Durer: Human Proportions

Durer was a painter and also a mathematician. He lived between 1471 and 1528. He was a representative of the German Renaissance. This was the time of the Reformation. He lived in Nuremberg and traveled to Italy and the Netherlands. He spreads the new techniques of perspective.

He wrote two books in German of particular interest to us. The first is a treatise on descriptive geometry (Underweysung Underweysung der Messung) with ruler and compass constructions (exact and approximate constructions) In his book 'Underweysung der Messung' Durer draw a non-regular pentagon with ruler and a fixed compass. It is a simple construction and a very good approximation of a regular pentagon. You can draw a regular pentagon given one of its sides constructing the golden ratio with ruler and compass.

In this book you can see the first printed drawings of plane development of polyhedra (plane nets). The first drawing of a plane net of a regular dodecahedron was published by Dürer in his book 'Underweysung der Messung' ('Four Books of Measurement'), published in 1525 .

The second book is "The four Books of Human Proportions" ("Vier Bücher von Menschlicher Proportionen"). This book has mathematical interest too.

You can browse and download this book on the Yale University Beinecke Rare Book and Manuscript Library.

In the third book he describes methods for changing the proportions of the figures, in particular, heads and faces.

Durer used rectilinear grids in his drawings. Nothing new because this grids were known thousands of years before him and there is archelogical evidence that the Ancient Egyptians (for example) used rectilinear grids in their drawings.

Durer had a new approach: he transforms the grid modifying heads and faces. In some way he used the grid as a primitive "coordinate system".

It is based on geometric transformations of different types. Some of these changes are affine transformations.

Affine transformations include transformations like compression in one direction (stretching).  We can use this kind of transformations to understand Archimedes' method to calculate the area of an ellipse. In his book 'On Conoids and Spheroids', Archimedes calculated the area of an ellipse. We can see an intuitive approach to Archimedes' ideas.

Another affine transformation is a shear which change the angle of the coordinate system. Affine transformations are linear transformations that conserve parallelism (parallel lines still remain parallel after the transformation).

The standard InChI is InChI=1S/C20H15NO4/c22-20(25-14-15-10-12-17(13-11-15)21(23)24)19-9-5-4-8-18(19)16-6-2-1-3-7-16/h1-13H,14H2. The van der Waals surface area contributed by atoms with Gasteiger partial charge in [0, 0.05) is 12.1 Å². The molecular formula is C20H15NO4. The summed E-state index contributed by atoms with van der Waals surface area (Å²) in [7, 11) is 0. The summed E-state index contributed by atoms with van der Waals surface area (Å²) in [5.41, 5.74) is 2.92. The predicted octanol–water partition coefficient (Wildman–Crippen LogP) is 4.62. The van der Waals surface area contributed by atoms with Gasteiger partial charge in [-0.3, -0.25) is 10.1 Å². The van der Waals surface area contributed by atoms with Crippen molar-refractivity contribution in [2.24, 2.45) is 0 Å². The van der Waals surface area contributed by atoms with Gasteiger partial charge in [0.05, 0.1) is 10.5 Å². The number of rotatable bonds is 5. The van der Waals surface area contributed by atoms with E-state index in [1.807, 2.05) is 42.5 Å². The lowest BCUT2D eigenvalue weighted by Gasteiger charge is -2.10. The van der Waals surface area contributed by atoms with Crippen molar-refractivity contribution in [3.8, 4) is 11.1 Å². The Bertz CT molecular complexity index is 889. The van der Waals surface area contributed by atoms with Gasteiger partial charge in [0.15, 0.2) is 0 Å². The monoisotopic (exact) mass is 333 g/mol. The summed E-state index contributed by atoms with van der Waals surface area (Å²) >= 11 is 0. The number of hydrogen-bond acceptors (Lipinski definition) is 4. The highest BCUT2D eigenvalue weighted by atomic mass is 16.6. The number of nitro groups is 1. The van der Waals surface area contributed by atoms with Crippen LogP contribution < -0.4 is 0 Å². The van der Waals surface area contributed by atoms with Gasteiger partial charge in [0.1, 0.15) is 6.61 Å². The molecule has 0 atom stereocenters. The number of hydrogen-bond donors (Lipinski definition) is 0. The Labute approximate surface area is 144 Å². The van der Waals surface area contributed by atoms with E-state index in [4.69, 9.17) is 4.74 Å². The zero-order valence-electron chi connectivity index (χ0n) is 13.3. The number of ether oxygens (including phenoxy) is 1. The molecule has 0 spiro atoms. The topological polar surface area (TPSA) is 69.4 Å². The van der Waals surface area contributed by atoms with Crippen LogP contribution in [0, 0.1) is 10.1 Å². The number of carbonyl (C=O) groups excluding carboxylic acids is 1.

Durer changed differents areas of the grid differently. We can say that this kind of transformations are "piecewise" affine transformations. Using this "piecewise" transformations he obtained deformed faces like caricatures, sometimes grotesque. Some of the transformations that Durer studied were not affine transformations.

REFERENCES

Albrecht Durer's "Vier Bücher" ("The four Books of Human Proportions") in Yale University Beinecke Rare Book and Manuscript Library.
Dan Pedoe, Geometry and the Visual Arts. Dover Publications. (pp. 66-73)
Erwin Panofsky, The Life and Art of Albrecht Dürer.
D'Arcy Thompson, On Growth and Form. Cambridge University Press (1945). Durer was the first who published in german a method to draw ellipses as cone sections. Durer made a mistake when he explanined how to draw ellipses. We can prove, using only basic properties, that the ellipse has not an egg shape . The section of a cylinder by a plane cutting its axis at a single point is an ellipse. A beautiful demonstration uses Dandelin Spheres. In his book 'On Conoids and Spheroids', Archimedes calculated the area of an ellipse. We can see an intuitive approach to Archimedes' ideas. Leonardo da Vinci made several drawings of polyhedra for Luca Pacioli's book 'De divina proportione'. Here we can see an adaptation of the dodecahedron. You can draw a regular pentagon given one of its sides constructing the golden ratio with ruler and compass. The diagonal of a regular pentagon are in golden ratio to its sides and the point of intersection of two diagonals of a regular pentagon are said to divide each other in the golden ratio or 'in extreme and mean ratio'. From Euclid's definition of the division of a segment into its extreme and mean ratio we introduce a property of golden rectangles and we deduce the equation and the value of the golden ratio. A golden rectangle is made of an square and another golden rectangle. A golden rectangle is made of an square an another golden rectangle. These rectangles are related through an dilative rotation. The golden spiral is a good approximation of an equiangular spiral. Two equiangular spirals contains all vertices of golden rectangles. The twelve vertices of an icosahedron lie in three golden rectangles. Then we can calculate the volume of an icosahedron Some properties of this platonic solid and how it is related to the golden ratio. Constructing dodecahedra using different techniques. The first drawing of a plane net of a regular dodecahedron was published by Dürer in his book 'Underweysung der Messung' ('Four Books of Measurement'), published in 1525 . The first drawing of a plane net of a regular octahedron was published by Dürer in his book 'Underweysung der Messung' ('Four Books of Measurement'), published in 1525 . The first drawing of a plane net of a regular tetrahedron was published by Dürer in his book 'Underweysung der Messung' ('Four Books of Measurement'), published in 1525 . Two transformations of an equiangular spiral with the same general efect. In an equiangular spiral the angle between the position vector and the tangent is constant. A Dilative Rotation is a combination of a rotation an a dilatation from the same point.